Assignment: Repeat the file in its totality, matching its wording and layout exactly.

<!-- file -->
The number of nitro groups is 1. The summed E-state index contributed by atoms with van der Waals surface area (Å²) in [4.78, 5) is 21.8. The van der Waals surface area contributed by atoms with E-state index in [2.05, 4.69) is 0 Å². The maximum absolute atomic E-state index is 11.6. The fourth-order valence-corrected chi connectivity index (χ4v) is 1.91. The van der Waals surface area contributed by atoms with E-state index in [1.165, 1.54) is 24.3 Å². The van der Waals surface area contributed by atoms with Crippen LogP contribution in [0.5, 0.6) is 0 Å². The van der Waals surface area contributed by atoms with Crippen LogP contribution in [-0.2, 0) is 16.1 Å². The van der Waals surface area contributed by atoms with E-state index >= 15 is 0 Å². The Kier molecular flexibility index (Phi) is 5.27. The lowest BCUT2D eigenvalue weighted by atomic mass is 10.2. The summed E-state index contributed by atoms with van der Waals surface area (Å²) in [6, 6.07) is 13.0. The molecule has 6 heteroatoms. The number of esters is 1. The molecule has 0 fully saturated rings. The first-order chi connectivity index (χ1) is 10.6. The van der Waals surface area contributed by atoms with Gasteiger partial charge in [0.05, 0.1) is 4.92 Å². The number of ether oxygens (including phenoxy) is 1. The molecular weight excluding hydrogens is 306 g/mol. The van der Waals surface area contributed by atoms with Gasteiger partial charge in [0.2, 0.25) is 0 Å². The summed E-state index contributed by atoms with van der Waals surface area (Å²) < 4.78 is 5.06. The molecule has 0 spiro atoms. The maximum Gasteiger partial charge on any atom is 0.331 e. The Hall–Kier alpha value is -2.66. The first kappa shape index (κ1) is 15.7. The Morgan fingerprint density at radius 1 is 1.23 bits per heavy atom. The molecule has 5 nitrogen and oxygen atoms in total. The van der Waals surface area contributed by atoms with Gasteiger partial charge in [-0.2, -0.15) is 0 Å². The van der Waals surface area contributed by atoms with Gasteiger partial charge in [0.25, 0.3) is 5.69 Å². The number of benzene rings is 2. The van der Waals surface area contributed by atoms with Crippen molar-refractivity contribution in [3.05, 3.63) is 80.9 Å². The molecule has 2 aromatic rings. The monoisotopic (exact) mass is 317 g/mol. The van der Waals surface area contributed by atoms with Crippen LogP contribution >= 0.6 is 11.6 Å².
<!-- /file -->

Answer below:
The number of nitro groups is 1. The summed E-state index contributed by atoms with van der Waals surface area (Å²) in [4.78, 5) is 21.8. The van der Waals surface area contributed by atoms with E-state index in [2.05, 4.69) is 0 Å². The maximum absolute atomic E-state index is 11.6. The fourth-order valence-corrected chi connectivity index (χ4v) is 1.91. The van der Waals surface area contributed by atoms with E-state index in [1.165, 1.54) is 24.3 Å². The van der Waals surface area contributed by atoms with Crippen LogP contribution in [0.5, 0.6) is 0 Å². The van der Waals surface area contributed by atoms with Crippen LogP contribution in [-0.2, 0) is 16.1 Å². The van der Waals surface area contributed by atoms with E-state index >= 15 is 0 Å². The Kier molecular flexibility index (Phi) is 5.27. The lowest BCUT2D eigenvalue weighted by atomic mass is 10.2. The summed E-state index contributed by atoms with van der Waals surface area (Å²) in [6, 6.07) is 13.0. The molecule has 6 heteroatoms. The number of esters is 1. The molecule has 0 fully saturated rings. The first-order chi connectivity index (χ1) is 10.6. The van der Waals surface area contributed by atoms with Gasteiger partial charge in [0.05, 0.1) is 4.92 Å². The number of ether oxygens (including phenoxy) is 1. The molecular weight excluding hydrogens is 306 g/mol. The van der Waals surface area contributed by atoms with Gasteiger partial charge in [0.2, 0.25) is 0 Å². The summed E-state index contributed by atoms with van der Waals surface area (Å²) < 4.78 is 5.06. The molecule has 0 spiro atoms. The maximum Gasteiger partial charge on any atom is 0.331 e. The Hall–Kier alpha value is -2.66. The first kappa shape index (κ1) is 15.7. The Morgan fingerprint density at radius 1 is 1.23 bits per heavy atom. The molecule has 5 nitrogen and oxygen atoms in total. The van der Waals surface area contributed by atoms with Gasteiger partial charge in [-0.2, -0.15) is 0 Å². The van der Waals surface area contributed by atoms with Gasteiger partial charge in [0.25, 0.3) is 5.69 Å². The number of benzene rings is 2. The van der Waals surface area contributed by atoms with Crippen molar-refractivity contribution in [3.05, 3.63) is 80.9 Å². The molecule has 2 aromatic rings. The monoisotopic (exact) mass is 317 g/mol. The van der Waals surface area contributed by atoms with Crippen LogP contribution >= 0.6 is 11.6 Å².